Friday, May 7

Don’t Kick Me When I’m Down

So have you ever noticed, that when you’re down, when the world seems dark and gray, when you just want to lay in bed with the blankets tossed over  your head –THAT’S when Murphy’s Law strikes.

Anything that can go wrong, will.

And my personal take on it, Anything that can go wrong, will. And then it will always get worse.

Take for instance, my place of work. I love my job, really. Ok, occasionally I’d like to imagine myself doing the scene from Terminator 2 when he says “I’ll be back” and then POW. But so far, I’ve restrained myself.

At work last week, my favorite employee turned in her two week notice. I was crushed. Heartbroken. Tried to talk her out of it. No luck. I sat for a time, before I went upstairs to tell the rest of the staff the bad news. “Oh,” said one girl. “She just told us. And remember how I was going to work every day this summer? Yeah, I won’t be able to do that anymore. Sorry.”

Pow. Murphy strikes again.

A friend of mine asked me to put a bid on his company’s website. I did, and I lost the bid. No big deal. If he would have called and said hey, you lost the bid, I would have said “Ok! Look at all the free time I have for writing now!” But he didn’t. He had his secretary’s secretary email me the news.

Bang. Hello Mr. Murphy. Thanks for the personal touch.

I bought my mom the COOLEST solar light for her garden for Mother’s Day. Unfortunately, it won’t ship until May 18. So, today I tell her I’m sorry, if will be late. No problem she says, she just ordered something for her garden that won’t ship until the 18th either, what a coincidence. Um. After a few well-placed questions, it turned out the solar light was SO COOL, she bought one for herself.

Blap. Murphy, buddy, quit kicking me while I’m down eh?

So now you’re wondering, how on earth is Carrie going to connect the entire travesty that has been her life for the past two weeks and turn it into a blog about writing?

Watch this.

Conflict. Each and every scene you write in your book has to have some kind of conflict. The more the better. I finally got that point. I understood we needed conflict, I got that there was internal and external. I DIDN’T get that it was to be in EACH. AND. EVERY. SCENE.

But now Murphy’s Law has shown me the way. Conflict is everywhere, and yes, it can always be made worse.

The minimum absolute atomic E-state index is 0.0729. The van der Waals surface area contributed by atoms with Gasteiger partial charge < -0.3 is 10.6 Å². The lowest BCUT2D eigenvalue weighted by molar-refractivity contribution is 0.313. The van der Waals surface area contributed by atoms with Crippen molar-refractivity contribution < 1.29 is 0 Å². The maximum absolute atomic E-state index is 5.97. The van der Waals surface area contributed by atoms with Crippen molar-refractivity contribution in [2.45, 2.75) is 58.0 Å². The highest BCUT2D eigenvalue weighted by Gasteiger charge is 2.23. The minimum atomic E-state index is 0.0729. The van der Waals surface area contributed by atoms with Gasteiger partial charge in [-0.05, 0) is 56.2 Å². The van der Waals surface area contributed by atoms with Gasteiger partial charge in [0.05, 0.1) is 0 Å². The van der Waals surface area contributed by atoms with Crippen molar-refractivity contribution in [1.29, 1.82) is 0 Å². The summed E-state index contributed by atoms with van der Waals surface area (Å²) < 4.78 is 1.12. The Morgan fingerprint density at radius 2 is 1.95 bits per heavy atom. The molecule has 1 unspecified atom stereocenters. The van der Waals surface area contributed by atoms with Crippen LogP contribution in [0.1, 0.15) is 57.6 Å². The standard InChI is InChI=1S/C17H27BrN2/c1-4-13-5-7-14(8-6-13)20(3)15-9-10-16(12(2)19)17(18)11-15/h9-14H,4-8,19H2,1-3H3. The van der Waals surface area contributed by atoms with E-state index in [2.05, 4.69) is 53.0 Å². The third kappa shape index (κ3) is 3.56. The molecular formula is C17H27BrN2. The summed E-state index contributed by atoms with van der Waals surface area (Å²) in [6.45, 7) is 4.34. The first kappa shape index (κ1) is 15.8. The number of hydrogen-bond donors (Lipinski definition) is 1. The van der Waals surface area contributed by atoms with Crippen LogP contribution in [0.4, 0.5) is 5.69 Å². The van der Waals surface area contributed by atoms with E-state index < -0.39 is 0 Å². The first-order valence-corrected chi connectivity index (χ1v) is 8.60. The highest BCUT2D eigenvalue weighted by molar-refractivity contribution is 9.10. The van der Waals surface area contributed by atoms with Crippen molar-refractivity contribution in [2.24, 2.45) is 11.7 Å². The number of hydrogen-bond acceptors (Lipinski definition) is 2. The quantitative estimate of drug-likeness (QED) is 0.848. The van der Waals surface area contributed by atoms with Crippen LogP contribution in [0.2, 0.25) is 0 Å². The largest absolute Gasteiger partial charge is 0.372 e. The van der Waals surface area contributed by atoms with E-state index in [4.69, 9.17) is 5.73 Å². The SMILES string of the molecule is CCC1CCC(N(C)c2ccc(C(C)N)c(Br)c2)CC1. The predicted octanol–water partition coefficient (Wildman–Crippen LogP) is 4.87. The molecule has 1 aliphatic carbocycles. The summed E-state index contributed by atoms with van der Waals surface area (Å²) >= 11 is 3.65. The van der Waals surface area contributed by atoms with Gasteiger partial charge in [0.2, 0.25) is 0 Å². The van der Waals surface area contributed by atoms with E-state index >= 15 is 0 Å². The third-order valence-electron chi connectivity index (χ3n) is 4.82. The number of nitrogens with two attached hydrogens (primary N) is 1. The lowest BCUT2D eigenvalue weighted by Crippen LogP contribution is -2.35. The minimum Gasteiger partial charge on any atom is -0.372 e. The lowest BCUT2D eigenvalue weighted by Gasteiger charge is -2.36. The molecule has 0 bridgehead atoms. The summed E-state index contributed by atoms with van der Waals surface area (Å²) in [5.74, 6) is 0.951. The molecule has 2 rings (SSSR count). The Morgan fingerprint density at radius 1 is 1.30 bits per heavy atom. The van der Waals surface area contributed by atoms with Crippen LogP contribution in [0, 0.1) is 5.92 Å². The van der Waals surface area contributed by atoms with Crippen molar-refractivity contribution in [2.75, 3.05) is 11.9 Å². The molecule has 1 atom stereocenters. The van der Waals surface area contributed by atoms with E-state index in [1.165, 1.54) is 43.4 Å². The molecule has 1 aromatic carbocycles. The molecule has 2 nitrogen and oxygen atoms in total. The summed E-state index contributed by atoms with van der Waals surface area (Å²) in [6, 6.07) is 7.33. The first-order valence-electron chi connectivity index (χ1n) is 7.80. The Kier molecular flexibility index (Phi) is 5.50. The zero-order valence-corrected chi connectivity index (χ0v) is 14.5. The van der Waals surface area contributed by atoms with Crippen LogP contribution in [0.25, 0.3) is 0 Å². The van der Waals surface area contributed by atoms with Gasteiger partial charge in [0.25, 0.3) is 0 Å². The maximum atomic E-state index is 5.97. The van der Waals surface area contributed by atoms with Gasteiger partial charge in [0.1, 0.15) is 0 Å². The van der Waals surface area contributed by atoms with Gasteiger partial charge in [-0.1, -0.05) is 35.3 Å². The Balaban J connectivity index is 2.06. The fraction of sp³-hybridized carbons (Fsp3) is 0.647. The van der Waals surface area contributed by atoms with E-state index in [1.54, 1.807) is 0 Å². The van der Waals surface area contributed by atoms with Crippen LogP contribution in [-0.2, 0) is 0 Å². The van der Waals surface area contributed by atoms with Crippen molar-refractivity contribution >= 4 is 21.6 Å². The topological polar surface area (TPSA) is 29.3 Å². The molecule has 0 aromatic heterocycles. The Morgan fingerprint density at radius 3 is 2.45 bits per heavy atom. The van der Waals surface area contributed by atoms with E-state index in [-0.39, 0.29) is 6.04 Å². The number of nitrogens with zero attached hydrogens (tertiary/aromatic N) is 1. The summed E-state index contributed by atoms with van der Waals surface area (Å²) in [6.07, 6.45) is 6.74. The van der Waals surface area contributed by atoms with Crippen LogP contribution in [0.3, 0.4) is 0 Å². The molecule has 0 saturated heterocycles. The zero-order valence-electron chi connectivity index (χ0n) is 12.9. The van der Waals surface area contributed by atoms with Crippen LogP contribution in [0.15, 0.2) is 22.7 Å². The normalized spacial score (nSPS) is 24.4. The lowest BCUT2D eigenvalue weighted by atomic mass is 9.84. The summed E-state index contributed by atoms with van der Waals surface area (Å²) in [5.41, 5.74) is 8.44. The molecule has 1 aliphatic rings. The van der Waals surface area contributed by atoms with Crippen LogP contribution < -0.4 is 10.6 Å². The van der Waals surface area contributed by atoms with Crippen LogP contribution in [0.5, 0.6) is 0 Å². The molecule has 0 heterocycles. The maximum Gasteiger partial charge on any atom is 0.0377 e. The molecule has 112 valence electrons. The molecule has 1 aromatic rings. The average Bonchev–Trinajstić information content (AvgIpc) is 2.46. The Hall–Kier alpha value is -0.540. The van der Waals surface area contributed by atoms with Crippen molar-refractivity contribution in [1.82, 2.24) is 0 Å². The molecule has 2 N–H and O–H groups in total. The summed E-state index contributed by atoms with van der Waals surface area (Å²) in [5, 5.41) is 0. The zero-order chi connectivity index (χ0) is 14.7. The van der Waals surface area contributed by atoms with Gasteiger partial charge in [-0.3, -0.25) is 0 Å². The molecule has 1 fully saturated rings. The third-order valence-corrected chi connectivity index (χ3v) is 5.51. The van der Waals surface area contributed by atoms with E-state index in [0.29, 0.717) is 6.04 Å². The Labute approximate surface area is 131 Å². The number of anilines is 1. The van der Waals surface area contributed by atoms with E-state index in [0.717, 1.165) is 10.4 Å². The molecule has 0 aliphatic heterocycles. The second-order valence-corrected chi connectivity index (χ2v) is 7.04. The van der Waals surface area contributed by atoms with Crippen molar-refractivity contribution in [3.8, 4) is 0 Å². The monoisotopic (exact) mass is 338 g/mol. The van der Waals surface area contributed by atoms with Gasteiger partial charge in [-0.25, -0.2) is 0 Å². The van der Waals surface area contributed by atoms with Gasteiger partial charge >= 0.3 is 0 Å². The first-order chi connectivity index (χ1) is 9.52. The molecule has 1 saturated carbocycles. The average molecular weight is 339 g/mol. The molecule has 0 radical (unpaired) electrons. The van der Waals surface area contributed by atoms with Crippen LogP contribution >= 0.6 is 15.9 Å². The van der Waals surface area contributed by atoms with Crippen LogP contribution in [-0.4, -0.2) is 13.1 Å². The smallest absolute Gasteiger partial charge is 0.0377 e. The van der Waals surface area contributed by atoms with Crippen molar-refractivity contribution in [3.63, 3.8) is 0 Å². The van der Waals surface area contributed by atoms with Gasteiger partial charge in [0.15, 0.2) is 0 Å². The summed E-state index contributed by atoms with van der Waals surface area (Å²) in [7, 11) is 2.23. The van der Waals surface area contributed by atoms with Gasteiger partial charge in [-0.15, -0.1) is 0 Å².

It’s everywhere, it’s every day, it’s every scene.

So apply my version of Murphy’s Law to YOUR manuscript and see if your characters aren’t suddenly infused with conflict. It will make their life hell, and your editor will be tickled pink.

And Murphy, nothing personal, but just stay away from me for a couple days eh? Absence makes the heart grown fonder.




  1. Okay,Carrie, I think this WAS one of your best. Sorry about the whole Murphy thing, but I really enjoyed the post.

  2. You always crack me up. A number of years ago we had a bunch of bad stuff cascade over us and I kept asking, "what more could go wrong?" Finally my sister told me to stop saying that because something else always came up. I learned then you really don't want to tempt Murphy or he'll rain havic down on you.

    Really enjoyed your post. Cheers.

  3. Conflict flows into my life with the ease of a waterfall. Adding it to my manuscript, however, is the inverse, requiring much painful pondering and plotting. The difference, I think, is that when conflict happens to me, there is no guaranteed resolution. But when you force something onto your characters, you have to have a corresponding solution. Hard!

  4. Oh, Carrie.
    I'm sorry for all the bad stuff that's been happening. I guess it's supposed to make us appreciate the good.
    My life is full of it, you wouldn't think it would be hard to remember to use it.

  5. Great advice, Carrie! We must be taking the same workshop (haha, course we are!)! Getting conflict into every scene is really hard for me, too, even though life's lessons should teach us how to do this with no reminding!